Is Telomere Testing Real Science?
… And Should You Bother With It?
A fast-growing body of research is finding that telomere length in leukocytes, the white blood cells of the immune system, reliably predicts age-related disease — and can be affected by genetics, chronic stress and health behaviors, such as exercise and diet.
Twenty years ago little was known about the aging process. Many ideas existed but nothing was certain. Today we know how and why we age. We cannot control it just yet, but even that may change in the near future.
The human body has 100 trillion highly-specialized cells. Each of these cells has sets of chromosomes that contain your DNA and RNA, the latter being a compound that tells each cell what its job is. At the ends of each chromosome are cap pieces called telomeres. These telomeres keep the DNA and RNA from getting damaged by all of the activity that goes on in a cell.
What Your Immortal Cells Can Tell Us
Research demonstrated that the vast majority of cells in our bodies are mortal and have a fixed lifespan. On average, they can divide only 52 times and no more. When the cell cannot divide anymore, it is said to be senescent and susceptible to disease, infection, malfunctioning, and death. The reason cells cannot divide more than 52 times is that half of the telomere goes with the newly-cloned cell and half stays with the parent. Eventually the telomere is so short it cannot divide into two.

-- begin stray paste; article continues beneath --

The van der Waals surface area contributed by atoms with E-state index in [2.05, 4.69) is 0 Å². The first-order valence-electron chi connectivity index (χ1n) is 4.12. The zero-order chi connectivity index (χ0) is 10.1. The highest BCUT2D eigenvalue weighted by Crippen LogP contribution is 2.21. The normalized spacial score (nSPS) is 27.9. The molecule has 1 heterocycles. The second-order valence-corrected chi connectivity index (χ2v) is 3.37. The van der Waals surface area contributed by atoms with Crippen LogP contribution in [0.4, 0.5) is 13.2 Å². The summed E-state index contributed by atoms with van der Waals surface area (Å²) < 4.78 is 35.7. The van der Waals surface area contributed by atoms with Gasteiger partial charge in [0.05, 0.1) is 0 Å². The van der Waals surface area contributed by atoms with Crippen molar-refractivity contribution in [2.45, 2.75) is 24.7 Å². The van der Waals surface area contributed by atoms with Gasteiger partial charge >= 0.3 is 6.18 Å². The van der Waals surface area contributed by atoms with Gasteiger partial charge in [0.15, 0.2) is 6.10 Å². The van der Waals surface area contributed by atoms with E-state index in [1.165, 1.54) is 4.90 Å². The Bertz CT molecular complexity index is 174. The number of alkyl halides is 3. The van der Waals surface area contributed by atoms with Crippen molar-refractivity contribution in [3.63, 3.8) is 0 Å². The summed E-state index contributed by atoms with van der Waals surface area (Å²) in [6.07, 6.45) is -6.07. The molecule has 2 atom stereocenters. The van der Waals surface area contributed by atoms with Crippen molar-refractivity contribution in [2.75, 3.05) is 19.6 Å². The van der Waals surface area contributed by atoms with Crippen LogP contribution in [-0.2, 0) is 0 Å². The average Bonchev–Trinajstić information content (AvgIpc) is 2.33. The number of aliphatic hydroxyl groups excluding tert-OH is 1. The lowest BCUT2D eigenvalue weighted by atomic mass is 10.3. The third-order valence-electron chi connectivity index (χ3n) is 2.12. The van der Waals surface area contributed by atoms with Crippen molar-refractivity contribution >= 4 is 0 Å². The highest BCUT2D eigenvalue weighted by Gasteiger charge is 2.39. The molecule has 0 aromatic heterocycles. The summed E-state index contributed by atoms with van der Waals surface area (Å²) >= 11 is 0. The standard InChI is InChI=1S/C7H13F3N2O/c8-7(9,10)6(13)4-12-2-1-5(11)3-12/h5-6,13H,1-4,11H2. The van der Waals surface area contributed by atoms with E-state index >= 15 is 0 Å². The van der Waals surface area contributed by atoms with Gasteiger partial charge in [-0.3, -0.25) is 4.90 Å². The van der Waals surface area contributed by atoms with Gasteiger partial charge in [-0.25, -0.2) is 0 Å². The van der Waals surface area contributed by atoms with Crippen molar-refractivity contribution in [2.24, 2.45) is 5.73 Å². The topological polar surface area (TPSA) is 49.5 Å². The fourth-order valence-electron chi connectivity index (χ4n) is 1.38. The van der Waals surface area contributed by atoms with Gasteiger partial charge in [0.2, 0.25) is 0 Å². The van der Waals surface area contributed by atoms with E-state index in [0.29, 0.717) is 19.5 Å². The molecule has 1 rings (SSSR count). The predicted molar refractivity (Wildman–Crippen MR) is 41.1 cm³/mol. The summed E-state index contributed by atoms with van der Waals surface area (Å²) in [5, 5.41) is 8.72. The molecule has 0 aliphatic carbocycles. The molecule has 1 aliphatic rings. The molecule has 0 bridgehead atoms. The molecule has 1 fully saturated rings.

A tiny percentage of the cells in your body are immortal and can divide again and again with no limit.
These immortal cells are largely a part of your immune system and fight off diseases and infections as well as repair injuries. Immortal cells also have telomeres that split into two, but an enzyme called telomerase restores the telomeres to their full size after cell division. For some reason the mortal cells in our bodies do not allow telomerase inside. Only the immortal cells do so.
While immune cells are essential for our survival, another category of immortal cells are very deadly, and these are cancer cells.
When cancer starts to grow in a person’s body, the immune cells are dispatched to the area, recognize cancer as not belonging there, and try to do away with it. The immune cells bring telomerase to the location where the cancer is growing to clone themselves onsite. However telomerase also fuels the growth of the cancer. Cancer cells need telomerase to clone themselves and cannot do so without it.
A Possible Cure for Cancer?
One really intriguing possibility presents itself: Can we cure cancer by denying telomerase to the portion of the body where the cancer is growing?
Well, such a medicine has been developed, and right now there are four clinical trials taking place with human cancer patients to test its effectiveness.
To be deemed a success, the medicine must:
(1) kill all cancer cells, not just some of them;
(2) not spread to other parts of the body and take out telomerase where it is assisting immune cells; and
(3) not cause serious side effects like heart attack or stroke.
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from: Telomere Diagnostics
If successful, the cancer cells would not be able to clone themselves and multiply. The existing cancer cells would become senescent and die. Since 90 percent of all cancer cells are rapidly growing and need telomerase, the medicine has potential to take out all of these cancers at once.
Time will tell if these studies are successful.
Fountain of Youth